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I'm in the middle of converting a game from FMOD to Wwise because -- even though the FMOD Studio interface is much nicer and easier to understand (for this indie programmer who is also pretending to be the audio designer) -- the FMOD integration with Unity (for all but the simplest of SFX) became too frustrating and broken to tolerate. Which, is too bad, because I feel that FMOD's simpler presentation could be a better fit overall for indie projects (although it still has a huge learning curve). But, in reality, I am much MUCH happier with Wwise's Unity integration even though the Wwise interface is crazy complex (and a bit annoying to look at too). The engineering of the two Unity integrations isn't even remotely similar and, so far, Wwise's is much more logical and easier (in spite of some real head-scratchers). The downside is that Wwise appears to be much buggier. Just a couple days in and I've already crashed Wwise once and had to restart Unity twice over Wwise issues (one due to a memory leak from Wwise stuff, and one because the Wwise components couldn't deal with renaming a SoundBank in Wwise). FMOD lacks some logical functionality but it never crashed hard like this either. Maybe I'll say more once I finish and know more. And the bugs keep coming... so, now it's a race to the bottom. Wwise loses some settings in Unity on occasion and also wiped all of them on an upgrade. Wwise also increased the in-editor compile time from about 10 seconds to 45 seconds! which is a huge drag (FMOD's increase was just a few seconds). And, yet, still prefer Wwise because it is much easier to code for. See More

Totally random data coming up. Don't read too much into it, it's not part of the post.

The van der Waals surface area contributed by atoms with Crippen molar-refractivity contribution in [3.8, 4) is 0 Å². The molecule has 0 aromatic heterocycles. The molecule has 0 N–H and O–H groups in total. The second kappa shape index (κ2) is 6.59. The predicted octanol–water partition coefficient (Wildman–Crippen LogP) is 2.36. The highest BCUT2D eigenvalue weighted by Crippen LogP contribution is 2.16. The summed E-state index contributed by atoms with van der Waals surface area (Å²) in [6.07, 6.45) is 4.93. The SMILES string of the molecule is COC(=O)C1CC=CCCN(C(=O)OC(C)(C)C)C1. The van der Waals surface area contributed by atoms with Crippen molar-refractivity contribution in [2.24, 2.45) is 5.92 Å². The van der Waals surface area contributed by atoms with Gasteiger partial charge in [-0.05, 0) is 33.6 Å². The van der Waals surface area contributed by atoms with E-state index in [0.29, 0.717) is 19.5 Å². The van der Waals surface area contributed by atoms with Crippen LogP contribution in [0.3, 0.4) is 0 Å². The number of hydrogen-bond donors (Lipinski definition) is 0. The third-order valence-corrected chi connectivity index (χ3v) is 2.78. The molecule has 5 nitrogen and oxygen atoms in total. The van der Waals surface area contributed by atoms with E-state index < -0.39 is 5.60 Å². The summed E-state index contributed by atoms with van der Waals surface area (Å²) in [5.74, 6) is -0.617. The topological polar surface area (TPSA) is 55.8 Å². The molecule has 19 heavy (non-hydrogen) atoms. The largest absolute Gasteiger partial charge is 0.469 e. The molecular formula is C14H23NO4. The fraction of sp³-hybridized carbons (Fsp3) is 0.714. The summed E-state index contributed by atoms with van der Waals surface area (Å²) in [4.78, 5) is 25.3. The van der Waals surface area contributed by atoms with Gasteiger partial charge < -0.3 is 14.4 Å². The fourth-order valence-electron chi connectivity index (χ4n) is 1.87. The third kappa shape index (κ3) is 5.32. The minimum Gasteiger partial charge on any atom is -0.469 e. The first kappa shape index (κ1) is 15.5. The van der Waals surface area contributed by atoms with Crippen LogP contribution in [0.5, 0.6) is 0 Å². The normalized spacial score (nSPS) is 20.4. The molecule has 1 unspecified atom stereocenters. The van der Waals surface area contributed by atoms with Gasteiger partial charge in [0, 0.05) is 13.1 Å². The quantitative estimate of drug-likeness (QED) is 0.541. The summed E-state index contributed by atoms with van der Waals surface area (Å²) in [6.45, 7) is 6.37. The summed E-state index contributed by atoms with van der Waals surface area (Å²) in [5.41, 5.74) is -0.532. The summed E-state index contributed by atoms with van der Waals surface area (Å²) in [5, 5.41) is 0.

While there is plenty to read in their docs, there is not much help in for getting started with implementing game code. Particularly, with game engine integrations and best practices for working in different ways (components vs code vs both) with each. The docs in general are weak on crosslinking, screenshots, and example code. Some integration stuff simply isn't documented anywhere and requires trial and error in hopes to figure out. Well, their course materials have some more info but they are pain to try to use as reference material (very long and very basic). See More
How many languages are needed to write a game??? Python must be installed to convert Wwise_IDs.h to Wwise_IDs.cs. Really?! Shouldn't that script have been written in C# to begin with? Or, any other Unity-compatible language or DLL for that matter. Or, just skip the .h and later conversion and provide an option to generate a .cs file in the original function. How hard could that be? Then again, Wwise Types pretty much eliminate the need for Wwise_IDs.cs if you choose to use them. See More
As compared to FMOD's integration with Unity, Wwise's makes soooooooooo much more sense! From their Unity components, to Wwise Types for simplified access the API, or just straight-up API calls, it all just makes much more sense than FMOD's confusing and incomplete Unity component implementation. Too bad the documentation for this is sorely lacking and the Unity components waste too much UI space by wrapping every field in a frame for no apparent reason. See More